WE’VE BEEN HERE BEFORE.We haven’t been deregistered just yet! The media have misinterpreted the impact of the decision by the Charities Board to deregister Family First. They were quick to broadcast the news that we have been ‘stripped’ of our charitable status. The truth is that this is the intention of the Charities Board.But they had the same intention in 2015 – and thanks to your support – they failed. And we need to help them ‘fail’ again.To do that, we will be lodging papers this week in the Wellington High Court to stop them – again. The deregistration is not effective until 18 September, but under the Charities Act 2005 (ironically section 59), we can halt the process and lodge an Appeal with the Registrar of the High Court. And that’s exactly where we’re heading. So until the court rules on this issue, and for as long as we fight the issue – which we will ‘all the way’ because of the greater issue at stake of freedom of speech & belief and the role of marriage & family in NZ – then Family First is still a charitable organisation.You and I can ‘put a spoke’ in their agenda.It’s very important to understand – this issue is far far bigger than just Family First’s charitable status.As board member Bruce Logan wrote in May,…It is unlikely that Family First will ever find itself defending any issue of greater importance. Deregistration would be a legal victory for those ideologues who would take power away from the family and give it to the state…. Deregistration is a critical issue, but it is not the most significant. The desire for deregistration has its origin in an ideology that redefines the family…Please take a moment to read his full article by clicking the link below in order to understand what’s really at stake.Thanks so much for your messages of support and the gifts already made to our Fighting Fund.The freedom to speak about, believe in, and promote marriage and family is worth the fight.Bob McCoskrieNational DirectorLISTEN – Bob McCoskrie debates the issue on Radio NZ’s “The Panel”MORE INFO about the Charities Registration Boardhttps://www.charities.govt.nz/about-charities-services/charities-registration-board/TELL the Charities Board what you think mailto:CCRegistrationinfo@dia.govt.nz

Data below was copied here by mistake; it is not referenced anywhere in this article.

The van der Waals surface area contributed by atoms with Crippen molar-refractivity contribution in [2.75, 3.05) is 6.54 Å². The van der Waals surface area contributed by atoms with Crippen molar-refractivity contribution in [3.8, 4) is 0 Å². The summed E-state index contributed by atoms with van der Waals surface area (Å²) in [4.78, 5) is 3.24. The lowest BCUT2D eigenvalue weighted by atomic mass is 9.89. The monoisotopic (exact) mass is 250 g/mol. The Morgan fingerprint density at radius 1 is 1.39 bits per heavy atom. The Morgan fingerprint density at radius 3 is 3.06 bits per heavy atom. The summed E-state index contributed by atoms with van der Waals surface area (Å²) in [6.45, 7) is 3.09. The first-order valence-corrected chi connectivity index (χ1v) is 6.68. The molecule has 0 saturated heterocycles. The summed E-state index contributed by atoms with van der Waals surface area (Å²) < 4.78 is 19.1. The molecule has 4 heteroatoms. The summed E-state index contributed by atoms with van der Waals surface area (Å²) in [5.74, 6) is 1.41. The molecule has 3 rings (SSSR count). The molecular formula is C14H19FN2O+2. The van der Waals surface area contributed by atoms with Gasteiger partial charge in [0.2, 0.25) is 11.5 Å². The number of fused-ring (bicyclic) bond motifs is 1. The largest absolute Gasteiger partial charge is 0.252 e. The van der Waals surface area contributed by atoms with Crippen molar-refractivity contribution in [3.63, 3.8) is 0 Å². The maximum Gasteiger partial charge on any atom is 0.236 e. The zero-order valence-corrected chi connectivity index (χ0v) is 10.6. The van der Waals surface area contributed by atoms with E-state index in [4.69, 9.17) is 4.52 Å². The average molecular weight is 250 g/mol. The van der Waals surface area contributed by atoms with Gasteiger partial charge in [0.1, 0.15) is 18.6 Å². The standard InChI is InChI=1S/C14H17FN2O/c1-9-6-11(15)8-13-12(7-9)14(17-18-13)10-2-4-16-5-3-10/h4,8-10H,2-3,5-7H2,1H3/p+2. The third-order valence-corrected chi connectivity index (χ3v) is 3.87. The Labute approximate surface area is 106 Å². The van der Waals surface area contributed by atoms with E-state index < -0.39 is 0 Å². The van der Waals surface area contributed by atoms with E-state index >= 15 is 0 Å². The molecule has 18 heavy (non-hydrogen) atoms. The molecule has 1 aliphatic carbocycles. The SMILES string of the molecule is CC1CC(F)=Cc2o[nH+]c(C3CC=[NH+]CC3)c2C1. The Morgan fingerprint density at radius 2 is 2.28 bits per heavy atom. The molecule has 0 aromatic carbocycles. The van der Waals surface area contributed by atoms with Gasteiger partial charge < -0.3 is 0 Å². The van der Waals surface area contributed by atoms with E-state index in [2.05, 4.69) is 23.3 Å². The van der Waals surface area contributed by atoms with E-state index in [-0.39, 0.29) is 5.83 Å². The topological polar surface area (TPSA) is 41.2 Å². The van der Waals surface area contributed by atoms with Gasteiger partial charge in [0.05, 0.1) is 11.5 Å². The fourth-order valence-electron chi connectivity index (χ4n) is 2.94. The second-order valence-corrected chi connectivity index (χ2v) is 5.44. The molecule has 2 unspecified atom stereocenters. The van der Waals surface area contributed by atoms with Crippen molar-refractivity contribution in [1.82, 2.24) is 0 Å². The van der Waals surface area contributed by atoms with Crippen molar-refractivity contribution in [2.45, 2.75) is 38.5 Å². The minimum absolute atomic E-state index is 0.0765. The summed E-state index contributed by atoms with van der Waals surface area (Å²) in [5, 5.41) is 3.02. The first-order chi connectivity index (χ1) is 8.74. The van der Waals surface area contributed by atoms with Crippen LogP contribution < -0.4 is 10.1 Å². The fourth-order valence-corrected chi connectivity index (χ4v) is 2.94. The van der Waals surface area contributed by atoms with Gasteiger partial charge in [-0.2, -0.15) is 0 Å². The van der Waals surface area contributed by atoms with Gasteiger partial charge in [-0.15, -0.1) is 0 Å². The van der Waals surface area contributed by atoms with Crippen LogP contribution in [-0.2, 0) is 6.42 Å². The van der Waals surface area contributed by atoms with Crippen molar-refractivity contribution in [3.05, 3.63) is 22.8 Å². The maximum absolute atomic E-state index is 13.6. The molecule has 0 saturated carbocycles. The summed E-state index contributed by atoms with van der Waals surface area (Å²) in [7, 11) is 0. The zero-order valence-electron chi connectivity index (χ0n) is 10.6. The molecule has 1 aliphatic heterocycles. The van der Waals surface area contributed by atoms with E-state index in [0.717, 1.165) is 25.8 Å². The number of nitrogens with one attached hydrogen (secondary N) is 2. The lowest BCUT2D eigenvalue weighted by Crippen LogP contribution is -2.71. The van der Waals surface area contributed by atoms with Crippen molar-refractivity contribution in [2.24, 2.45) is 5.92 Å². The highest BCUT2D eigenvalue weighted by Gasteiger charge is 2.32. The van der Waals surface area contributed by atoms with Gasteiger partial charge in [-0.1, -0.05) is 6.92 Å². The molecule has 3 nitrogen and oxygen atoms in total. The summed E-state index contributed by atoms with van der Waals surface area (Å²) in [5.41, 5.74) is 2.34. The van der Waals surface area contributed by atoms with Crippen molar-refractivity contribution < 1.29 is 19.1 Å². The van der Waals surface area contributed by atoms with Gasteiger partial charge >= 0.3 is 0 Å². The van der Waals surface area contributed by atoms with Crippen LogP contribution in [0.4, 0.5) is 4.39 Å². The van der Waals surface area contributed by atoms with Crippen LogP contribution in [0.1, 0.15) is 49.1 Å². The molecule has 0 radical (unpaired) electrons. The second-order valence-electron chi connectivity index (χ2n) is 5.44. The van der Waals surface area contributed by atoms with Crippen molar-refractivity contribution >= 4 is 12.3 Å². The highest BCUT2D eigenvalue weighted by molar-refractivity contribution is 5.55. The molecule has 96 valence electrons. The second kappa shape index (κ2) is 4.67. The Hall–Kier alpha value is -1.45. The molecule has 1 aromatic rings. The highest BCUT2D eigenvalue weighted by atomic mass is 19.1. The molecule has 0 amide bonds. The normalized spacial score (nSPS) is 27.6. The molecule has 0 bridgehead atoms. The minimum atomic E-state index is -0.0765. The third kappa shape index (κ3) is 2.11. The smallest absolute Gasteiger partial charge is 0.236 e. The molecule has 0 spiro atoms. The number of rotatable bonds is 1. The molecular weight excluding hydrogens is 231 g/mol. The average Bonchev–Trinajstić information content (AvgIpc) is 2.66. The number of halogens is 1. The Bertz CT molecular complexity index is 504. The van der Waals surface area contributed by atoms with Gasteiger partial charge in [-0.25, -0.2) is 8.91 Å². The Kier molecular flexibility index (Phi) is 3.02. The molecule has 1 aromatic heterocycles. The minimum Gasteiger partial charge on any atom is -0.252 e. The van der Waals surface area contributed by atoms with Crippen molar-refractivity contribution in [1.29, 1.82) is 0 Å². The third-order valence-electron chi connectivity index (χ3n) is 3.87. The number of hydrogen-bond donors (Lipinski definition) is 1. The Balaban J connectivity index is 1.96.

Mike Sonko the governor of the Kenyan capital city, Nairobi, included a few small bottles of the cognac, Hennessy, in his COVID-19 care packages.The governor confirmed the news on Tuesday during a news briefing and he justified the inclusion of alcohol as “throat sanitizer.”“I think from the research conducted by the World Health Organization and various organizations, it has been believed that alcohol plays a major role in killing the coronavirus,” Sonko said in a video.However, the World Health Organization has stated that alcohol does not protect against coronavirus.WHO actually advises people to minimize their consumption of alcohol.Many people are condemning the governor’s actions including Githinji Gitahi, the CEO of Amref Health Africa, a medical nonprofit.